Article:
Being away for 4 to 4 1/2 hours is a long time, especially on a weekend when you have obligations at home; for that, and I am eternally grateful that my wife supports my running. I sometimes forget how much of an impact running has on my family, so I consider myself very fortunate that my wife is so patient and understanding when it comes to training.

Finding Even More Time

I followed the same training plan for my second marathon in October 2015, but realized I wasn’t running enough to reach my goal of a BQ. When I started to build a training plan for my first BQ attempt at the Goodlife Fitness Toronto Marathon on May 1st, 2016, I had to find the time to add a 5th day of running into an already busy week. As you can see from the plan below, I only missed four days in the 16-week training plan (the big X), but I did have to adjust quite a few runs. My weekly “mileage” was all over the map and rarely consistent, but I was giving myself the best chance to hit my goal.

I know a lot of people who run early in the morning and I’ve tried to move some of my runs to the morning, but I’m not really a morning person! I also need to get up extra early to walk our dog first!

A lot has changed since I trained for my first marathon. I now run six days a week and I run mostly in the morning (primarily because I support business partners on the West Coast, so they’re all three hours behind me! My long runs have moved back to Saturday (I like to have the rest of my weekend to relax or cycle!) and there aren’t any races happening right now due to the global pandemic, but I’m still training to maintain my fitness!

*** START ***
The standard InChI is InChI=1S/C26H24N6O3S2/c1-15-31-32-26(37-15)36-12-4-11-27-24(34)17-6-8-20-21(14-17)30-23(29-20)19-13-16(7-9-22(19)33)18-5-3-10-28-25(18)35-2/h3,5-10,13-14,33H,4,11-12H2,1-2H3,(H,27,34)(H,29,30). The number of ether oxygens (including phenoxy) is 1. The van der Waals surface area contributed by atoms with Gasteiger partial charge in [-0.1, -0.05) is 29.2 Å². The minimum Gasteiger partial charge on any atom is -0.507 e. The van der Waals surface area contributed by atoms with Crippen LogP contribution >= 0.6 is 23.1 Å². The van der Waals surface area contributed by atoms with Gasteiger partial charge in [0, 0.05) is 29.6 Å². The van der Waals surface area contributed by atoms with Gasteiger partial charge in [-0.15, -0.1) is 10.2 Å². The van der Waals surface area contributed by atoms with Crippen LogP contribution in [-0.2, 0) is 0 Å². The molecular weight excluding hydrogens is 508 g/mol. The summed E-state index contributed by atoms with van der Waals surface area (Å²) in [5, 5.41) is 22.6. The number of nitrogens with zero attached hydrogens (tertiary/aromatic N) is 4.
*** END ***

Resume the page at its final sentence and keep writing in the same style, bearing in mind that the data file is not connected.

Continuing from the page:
The Beltline Trail

If you live in Midtown Toronto, chances are you’ve heard of the Beltline Trail. The Beltline Trail was established in 1989 and was built on the former Toronto Belt Line Railway. The  9km trail actually consists of three sections and each has a different name. If you’re on the West end, the York Beltline Trail starts at the end of Bowie Avenue, just West of Caledonia. The York Beltline Trail passes through the former city of York and is the only paved section of the trail. From there, so run East to Allen Road at which point you’ll need to head to the street to cross over the Allen and pick up the trail on the other side. 

The Kay Gardner Beltline Trail runs from the Allen East to the Mount Pleasant Cemetery. While you’re running on dirt, the trail is not at all technical. You’ll run under Eglinton Avenue and pass the backyards of the beautiful homes that line Chaplin Crescent to the North and Forrest Hill Road to the South. This tree lined section of the trail is very popular for runners, cyclists, and walkers! Be careful crossing Bathurst Street, and enjoy the nice, subtle downhill before reaching Oriole Park. The trail continues on past the park where you’ll reach the Yonge Street overpass. The trail continues past a section of the Mount Pleasant Cemetery where the it ends at Mount Pleasant Road.  

To pick up the last segment of the trail, you’ll need to enter the cemetery and head South where you’ll exit the cemetery at Moore Avenue. Cross the road and you’ll enter the Ravine Beltline Trail. This final section of the trail starts with a steep downhill drop and then turns slightly under the Cat’s Eye Bridge and through Moore Park Ravine where you’ll enjoy a nice downhill run to the Evergreen Brick Works.